Thursday, July 22, 2010

"De-baptized?"

In the "news of the weird" category comes this report: "U.S. Atheists Reportedly Using Hair Dryers to 'De-Baptize'."



American atheists lined up to be "de-baptized" in a ritual using a hair dryer, according to a report Friday on U.S. late-night news program "Nightline."

Right: hair dryers, the nemesis of God!

Leading atheist Edwin Kagin blasted his fellow non-believers with the hair dryer to symbolically dry up the holy water sprinkled on their heads in days past. The styling tool was emblazoned with a label reading "Reason and Truth."

Kagin believes parents are wrong to baptize their children before they are able to make their own choices, even slamming some religious education as "child abuse." He said the blast of hot air was a way for adults to undo what their parents had done.

Okay, let me get this straight: they are atheists so therefore must believe that baptism is itself a ritual devoid of content. The application of water by priest or pastor in the Trinitarian formula, the invocation of the Holy Spirit and so forth - all these things have nothing real behind them. They are as devoid of divine presence as, say, hitting a golf ball on Sunday morning.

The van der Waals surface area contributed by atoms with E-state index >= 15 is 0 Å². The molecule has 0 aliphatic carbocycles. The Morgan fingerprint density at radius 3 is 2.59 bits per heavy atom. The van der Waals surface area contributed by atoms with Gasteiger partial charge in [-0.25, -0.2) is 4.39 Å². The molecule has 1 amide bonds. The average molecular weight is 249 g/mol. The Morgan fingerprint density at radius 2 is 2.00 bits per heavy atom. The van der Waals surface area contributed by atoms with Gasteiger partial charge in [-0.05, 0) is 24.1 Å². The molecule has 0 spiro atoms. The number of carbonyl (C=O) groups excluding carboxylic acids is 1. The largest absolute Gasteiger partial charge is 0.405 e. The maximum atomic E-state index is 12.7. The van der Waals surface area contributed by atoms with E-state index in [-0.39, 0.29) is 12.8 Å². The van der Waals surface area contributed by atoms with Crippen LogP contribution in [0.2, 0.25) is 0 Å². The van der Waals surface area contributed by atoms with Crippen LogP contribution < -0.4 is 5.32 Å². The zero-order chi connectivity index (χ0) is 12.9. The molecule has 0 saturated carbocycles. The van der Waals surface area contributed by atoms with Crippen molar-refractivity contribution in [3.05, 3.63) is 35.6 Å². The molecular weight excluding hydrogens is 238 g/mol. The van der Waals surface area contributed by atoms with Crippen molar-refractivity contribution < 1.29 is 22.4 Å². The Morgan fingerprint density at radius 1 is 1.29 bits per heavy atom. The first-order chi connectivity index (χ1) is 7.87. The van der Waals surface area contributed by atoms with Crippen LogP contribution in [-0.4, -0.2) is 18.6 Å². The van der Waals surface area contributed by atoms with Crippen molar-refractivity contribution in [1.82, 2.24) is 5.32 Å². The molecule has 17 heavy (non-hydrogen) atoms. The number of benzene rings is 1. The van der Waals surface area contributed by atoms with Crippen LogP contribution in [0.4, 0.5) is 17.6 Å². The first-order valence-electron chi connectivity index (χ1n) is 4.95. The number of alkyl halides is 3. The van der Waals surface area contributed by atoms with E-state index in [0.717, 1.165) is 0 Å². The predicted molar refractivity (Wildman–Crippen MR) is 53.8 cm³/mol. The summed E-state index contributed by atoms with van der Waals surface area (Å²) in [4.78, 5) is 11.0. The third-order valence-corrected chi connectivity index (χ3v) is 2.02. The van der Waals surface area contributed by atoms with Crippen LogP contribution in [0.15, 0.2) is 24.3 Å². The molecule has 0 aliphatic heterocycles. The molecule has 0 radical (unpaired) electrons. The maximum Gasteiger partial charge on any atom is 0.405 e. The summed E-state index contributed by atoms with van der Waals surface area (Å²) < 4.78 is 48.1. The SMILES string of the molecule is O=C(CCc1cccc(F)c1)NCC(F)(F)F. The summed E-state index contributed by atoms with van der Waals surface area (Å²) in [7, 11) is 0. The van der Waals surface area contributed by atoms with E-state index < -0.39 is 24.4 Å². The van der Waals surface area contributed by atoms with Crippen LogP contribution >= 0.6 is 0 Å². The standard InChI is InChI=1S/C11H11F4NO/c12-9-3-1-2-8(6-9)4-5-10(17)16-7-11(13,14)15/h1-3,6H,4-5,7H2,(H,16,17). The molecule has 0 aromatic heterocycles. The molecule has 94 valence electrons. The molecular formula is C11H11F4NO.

If they really are atheists, that's what they have to believe about the efficacy of baptism. So if baptism both symbolizes and accomplishes nothing real, then how can s-called "de-baptism" do so? There are only two choices here:

1. Baptism is nothing and means nothing. It's a zero, a null set. Therefore, de-baptism is nothing and means nothing. You cannot subtract from zero or take away from an empty set. So exactly what is the point?

2. Baptism does have some reality to it, so by going through motions with this hair dryer, that reality is presumed removed from the life of the de-baptized.

So which of these two, mutually-exclusive conclusions does someone standing before the dryer affirm? If baptism is not real, it can have no hold on you. But if baptism is real, at least in some way, then it cannot be revoked by human word or deed, since baptism is the work of the Holy Spirit with the priest or pastor as effective, but not original, agent. In most Christian theology of baptism, someone can no more be de-baptized than a Jewish man can be de-circumcised.

But all's well that ends well.

Ironically, Kagin's own son became a fundamentalist Christian minister after having "a personal revelation in Jesus Christ."

Bet he's baptized now.

Could be worse




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